Time may have lost much of its meaning in these times of social distancing, but we’re still seeking an escape from contemporaneous events. These nonfiction reads are perfect for anyone looking for narratives that will swallow you up and captivate your mind.
Whether these books explore the world of Jane Austen, the history of chocolate, or the sordid dealings behind famous art pieces, we’re sure that they’ll offer a reprieve from the current cacophony of news.
Inside of Time
If any writer could be said to have the trick of drawing you into their world, it would be Ruth Gruber. In this memoir, Gruber cobbles together her notes and essays from 11 years of travel. Gruber surveyed Alaska for the federal government, went to Israel to assist European emigrants, spent time with Eleanor Roosevelt, and met all sorts of extraordinary people. Inside of Time is inspiring and deeply absorbing.
The Land of Little Rain
If you’re like us, you may be finding it tough to dig into a long and involved book right now. The Land of Little Rain is the perfect remedy. First published in 1903, you’ll find a series of lyrical essays about the American Southwest inside this slim volume. Whether you dip in and out or swallow it whole in one gulp, Austin’s rhapsodizing will take you into a new land.
Although aimed at young adults, readers of any age will find a sweet treat among these pages. Exploring the history of cacao and chocolate from ancient American civilizations to its use in the world wars, Frydenborg makes societies of all eras come alive.
Early 20th-century Paris was a hotspot for intellectuals, culture, sex, and change. In this detailed history of a key era, you’ll encounter some of the world’s most famous artists and learn about those time has forgotten. Franck’s immersive style and researched facts will draw you out of 2020 and place you into the previous century.
Breaking van Gogh
This riveting tale of a potentially forged Van Gogh painting is true crime for history fans. Grundvig traces the provenance of a Van Gogh hanging at New York’s Metropolitan Museum of Art back to its original restorer at the turn of the century. Combining investigation and art history, this fascinating book weaves a tale you won’t be able to turn away from.
George Washington's Expense Account
An intriguing and entertaining look at our first President in his army days, Kitman explores Washington through his use of an unfettered expense account. Revealing and carefully researched, this book offers a new perspective on a national hero.
Escape into the world of Althea Altemus, a Jazz Age secretary. After her divorce in 1917, Altemus found herself newly in need of a job. She quickly made herself useful to a number of prominent businessmen in Chicago as a secretary—and got an inside look at the dealings of the rich and powerful. Although her employers are disguised, this charming memoir gives you a glimpse of the glamor and power of the 1920s.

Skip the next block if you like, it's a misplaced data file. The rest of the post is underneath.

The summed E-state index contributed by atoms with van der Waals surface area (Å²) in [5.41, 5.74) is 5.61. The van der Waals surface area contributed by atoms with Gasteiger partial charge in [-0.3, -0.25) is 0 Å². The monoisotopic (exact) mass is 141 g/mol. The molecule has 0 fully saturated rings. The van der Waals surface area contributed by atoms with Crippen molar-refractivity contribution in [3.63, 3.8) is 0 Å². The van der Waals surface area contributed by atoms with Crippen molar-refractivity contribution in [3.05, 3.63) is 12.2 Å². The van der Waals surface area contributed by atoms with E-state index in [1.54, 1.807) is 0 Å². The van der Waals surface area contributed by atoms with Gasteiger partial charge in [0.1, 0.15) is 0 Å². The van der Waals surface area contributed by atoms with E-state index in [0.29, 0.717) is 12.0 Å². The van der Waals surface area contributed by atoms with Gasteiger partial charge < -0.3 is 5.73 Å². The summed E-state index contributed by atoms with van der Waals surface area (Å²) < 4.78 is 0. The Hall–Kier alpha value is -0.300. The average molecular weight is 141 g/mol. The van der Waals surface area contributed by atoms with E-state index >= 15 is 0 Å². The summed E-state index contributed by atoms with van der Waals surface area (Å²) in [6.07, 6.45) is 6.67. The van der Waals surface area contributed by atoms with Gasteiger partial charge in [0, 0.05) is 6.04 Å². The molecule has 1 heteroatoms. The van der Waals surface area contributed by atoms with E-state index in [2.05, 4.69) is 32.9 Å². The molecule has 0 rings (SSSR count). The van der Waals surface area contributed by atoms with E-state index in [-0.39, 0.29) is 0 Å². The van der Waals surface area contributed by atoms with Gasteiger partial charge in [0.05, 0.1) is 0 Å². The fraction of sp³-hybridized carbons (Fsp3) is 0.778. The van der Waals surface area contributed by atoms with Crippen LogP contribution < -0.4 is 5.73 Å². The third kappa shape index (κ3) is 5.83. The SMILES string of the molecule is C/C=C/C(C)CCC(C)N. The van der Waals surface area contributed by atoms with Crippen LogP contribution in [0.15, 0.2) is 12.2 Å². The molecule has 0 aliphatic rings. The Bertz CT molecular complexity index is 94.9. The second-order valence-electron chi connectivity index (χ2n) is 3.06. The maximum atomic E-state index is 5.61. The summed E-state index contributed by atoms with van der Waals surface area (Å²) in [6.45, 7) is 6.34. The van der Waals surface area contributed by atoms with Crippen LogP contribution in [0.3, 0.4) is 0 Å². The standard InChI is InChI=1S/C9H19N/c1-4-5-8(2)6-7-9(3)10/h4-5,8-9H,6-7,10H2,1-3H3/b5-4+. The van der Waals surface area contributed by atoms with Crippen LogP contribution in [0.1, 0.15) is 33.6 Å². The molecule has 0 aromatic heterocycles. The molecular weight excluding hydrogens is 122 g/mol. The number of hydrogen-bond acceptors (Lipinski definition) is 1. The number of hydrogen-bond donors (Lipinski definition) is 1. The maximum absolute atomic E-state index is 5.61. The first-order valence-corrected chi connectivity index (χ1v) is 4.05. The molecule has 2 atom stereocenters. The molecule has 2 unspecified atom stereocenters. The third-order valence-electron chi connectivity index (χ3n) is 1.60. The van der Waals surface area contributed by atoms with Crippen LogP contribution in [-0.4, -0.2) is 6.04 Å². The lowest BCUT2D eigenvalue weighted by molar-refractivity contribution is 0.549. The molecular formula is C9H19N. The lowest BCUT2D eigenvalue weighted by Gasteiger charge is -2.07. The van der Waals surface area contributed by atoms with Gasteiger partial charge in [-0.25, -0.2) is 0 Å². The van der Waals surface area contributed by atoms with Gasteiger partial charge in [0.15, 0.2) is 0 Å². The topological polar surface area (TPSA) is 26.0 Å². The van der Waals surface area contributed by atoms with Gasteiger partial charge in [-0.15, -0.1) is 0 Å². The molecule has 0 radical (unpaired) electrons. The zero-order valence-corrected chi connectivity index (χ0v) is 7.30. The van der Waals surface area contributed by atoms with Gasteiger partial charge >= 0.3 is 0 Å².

Whether air conditioners are in the news for causing climate change or making offices just too cold, the seemingly simple household appliance gets a lot of attention. In Cool, Basile charts an invention from the moment of its creation through its outsized impacts on the world and our culture.
Although best known for her mystery novels, Donna Leon’s delight in Venice has created more than a deeply felt sense of setting. In Gondola, Leon charts the use of Venice’s ubiquitous man-powered vehicle from getaway vehicle to tourists’ conveyance.
Another exploration of the twinning of art and deception, Chasing Aphrodite explores the past behind many pieces from Los Angeles’s Getty Museum. Despite (or because of) its immense collection and immense wealth, many of the objects and paintings that Getty has acquired over the years have had a hint of impropriety around them. Authors Felch and Frammolino take their readers inside years of skulduggery that have created the wealth of the Getty and countless other museums like it with confidential interviews with staff and cataloguing of records.
The Gift of Thanks
“Anthropologist of everyday life” Margaret Visser turns her eye to gratitude in this enthralling examination. From gift-giving to saying thank you, gratitude is a key component of societies around the world. Visser investigates both how gratitude is given and received and what happens when proper gratitude is withheld, as well as the many different ways cultures around the world share their thanks.
Voices from the World of Jane Austen
Longing for the days of bonnets and Empire waists? Let Malcolm Day guide you through the mores of Jane Austen’s society, expanding your understanding of her classic novels through the real lives of the people who surrounded Austen and were reflected in her novels.
Related: This Astonishing Book Makes Jane Austen’s World Come to Life
This post is sponsored by Open Road Media. Thank you for supporting our partners, who make it possible for The Archive to continue publishing the history stories you love.